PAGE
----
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Financial system Updated: 31 May 2018

Which city will replace London as Europe's new financial center?

When the U.K. voted to leave the EU vote on June 24th, a series of unknowns started to emerge that have Europe in suspense to this day. Among the many questions to be resolved, the referendum has called into question London’s status as the financial center of Europe.

London skyline

The U.K. leaving the EU could mean the loss of the financial passport that allows companies to do business in other European countries, without having to acquire licenses in each one. One of the dangers facing London is that these passports could be withdrawn, forcing banks to relocate to continental Europe to continue their business. A total of 336,421 financial passports have been issued in the U.K., as some companies have several.

The top 15 investment firms have more than 70,000 employees in London

Many financial institutions have spoken out regarding brexit, as it is inevitably on the agenda of all foreign banks with operations in the U.K. In fact, between 70% and 90% of all employees of U.S. investment bank in Europe work in London. The top 15 investment firms have more than 70,000 employees in London, but that number jumps to 300,000 if all the funds, brokers and consulting firms are included.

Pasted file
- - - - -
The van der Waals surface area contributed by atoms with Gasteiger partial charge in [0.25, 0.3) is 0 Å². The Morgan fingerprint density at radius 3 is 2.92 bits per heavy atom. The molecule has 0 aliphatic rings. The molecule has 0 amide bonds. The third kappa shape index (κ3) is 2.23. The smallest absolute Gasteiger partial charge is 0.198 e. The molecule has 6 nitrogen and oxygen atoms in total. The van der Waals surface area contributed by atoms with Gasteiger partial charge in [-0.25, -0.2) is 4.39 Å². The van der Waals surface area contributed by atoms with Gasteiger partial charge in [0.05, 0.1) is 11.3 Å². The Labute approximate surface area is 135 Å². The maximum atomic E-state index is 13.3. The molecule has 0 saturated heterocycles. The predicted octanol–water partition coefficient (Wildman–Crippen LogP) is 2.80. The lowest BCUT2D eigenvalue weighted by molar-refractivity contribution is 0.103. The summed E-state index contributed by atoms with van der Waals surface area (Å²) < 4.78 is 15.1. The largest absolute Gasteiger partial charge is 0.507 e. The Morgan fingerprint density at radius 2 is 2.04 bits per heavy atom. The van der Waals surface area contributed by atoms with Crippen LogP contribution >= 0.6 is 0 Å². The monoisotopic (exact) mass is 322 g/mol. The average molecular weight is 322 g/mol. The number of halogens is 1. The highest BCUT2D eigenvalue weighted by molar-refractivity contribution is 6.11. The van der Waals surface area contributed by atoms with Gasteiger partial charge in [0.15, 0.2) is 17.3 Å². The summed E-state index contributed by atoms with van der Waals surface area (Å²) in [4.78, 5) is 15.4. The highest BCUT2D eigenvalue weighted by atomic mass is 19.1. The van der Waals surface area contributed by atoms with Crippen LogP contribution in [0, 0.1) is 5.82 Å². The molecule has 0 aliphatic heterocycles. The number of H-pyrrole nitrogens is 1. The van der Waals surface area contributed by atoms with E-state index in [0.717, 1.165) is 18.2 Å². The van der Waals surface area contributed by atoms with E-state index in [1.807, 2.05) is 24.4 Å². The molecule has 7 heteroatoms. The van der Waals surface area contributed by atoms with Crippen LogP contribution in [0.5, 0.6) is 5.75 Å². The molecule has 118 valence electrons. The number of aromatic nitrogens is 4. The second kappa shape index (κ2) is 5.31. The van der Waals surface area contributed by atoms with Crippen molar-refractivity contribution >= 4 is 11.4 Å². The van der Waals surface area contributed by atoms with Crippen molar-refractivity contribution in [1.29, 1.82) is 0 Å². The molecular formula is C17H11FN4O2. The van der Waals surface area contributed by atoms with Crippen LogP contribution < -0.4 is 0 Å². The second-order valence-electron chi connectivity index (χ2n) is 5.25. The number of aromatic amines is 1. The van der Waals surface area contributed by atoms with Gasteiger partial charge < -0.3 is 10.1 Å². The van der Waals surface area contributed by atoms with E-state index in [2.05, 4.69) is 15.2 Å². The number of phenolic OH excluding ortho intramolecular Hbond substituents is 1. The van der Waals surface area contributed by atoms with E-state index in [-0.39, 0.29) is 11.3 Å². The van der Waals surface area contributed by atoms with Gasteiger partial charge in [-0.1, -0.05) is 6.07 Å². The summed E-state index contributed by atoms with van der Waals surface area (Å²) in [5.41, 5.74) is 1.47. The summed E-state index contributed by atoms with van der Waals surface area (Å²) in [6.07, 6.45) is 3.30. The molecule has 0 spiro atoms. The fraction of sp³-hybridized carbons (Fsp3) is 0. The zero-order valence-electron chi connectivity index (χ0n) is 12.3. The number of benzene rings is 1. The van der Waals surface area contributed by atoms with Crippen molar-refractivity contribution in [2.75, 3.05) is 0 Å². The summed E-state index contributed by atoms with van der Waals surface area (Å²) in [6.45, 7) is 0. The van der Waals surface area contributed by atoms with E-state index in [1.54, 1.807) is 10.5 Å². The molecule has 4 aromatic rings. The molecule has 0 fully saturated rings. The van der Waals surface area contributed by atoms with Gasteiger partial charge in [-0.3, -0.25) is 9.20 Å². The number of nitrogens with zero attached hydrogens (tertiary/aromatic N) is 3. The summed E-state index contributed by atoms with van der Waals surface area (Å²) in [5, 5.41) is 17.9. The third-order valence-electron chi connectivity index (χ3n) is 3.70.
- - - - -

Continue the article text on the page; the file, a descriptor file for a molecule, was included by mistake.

People walking - London City

Top U.S. and British banks warned that they may relocate a significant portion of their investment banking staff to other cities or even move their operations center outside of London if brexit becomes a reality. Other European banks have been less clear about the options they are considering.

Japanese banks were the latest to express their opinion, calling for greater clarity about the U.K.’s future relationship with the EU. Without this clarity, they are considering leaving London and transferring their business to other locations within six months. The four biggest Japanese banks in London employ 5,000 people.

Experts say that the location of the new financial center will greatly depend on where the U.S. banks go. If they decide to move to a certain city as a group, this will set a trend that other banks are likely to follow.

European institutions based in London, like the European Banking Authority (EBA) will also have to move, as the EBA President indicated prior to the brexit vote. They are currently considering which European city to choose for their relocation. The European Council will have the final call.

The search for a new financial center

Command of English as the universal language of business is essential for a city to become a financial center. It also needs to capable of attracting, retaining and developing the best talent and have a favorable regulatory environment - especially in terms of employment. Excellent transportation and communications infrastructure are also fundamental, as are the availability of office space, luxury homes, good schools and restaurants and a wide range of cultural activities.

Several cities meet this description and are candidates to become the new European financial center. Dublin was initially one of the favorites as a temporary move that would serve to maintain the community passport during the transition stage, which began in June after the referendum. However, as the months go by, cities like Madrid, Paris and Frankfurt seem to be stronger candidates.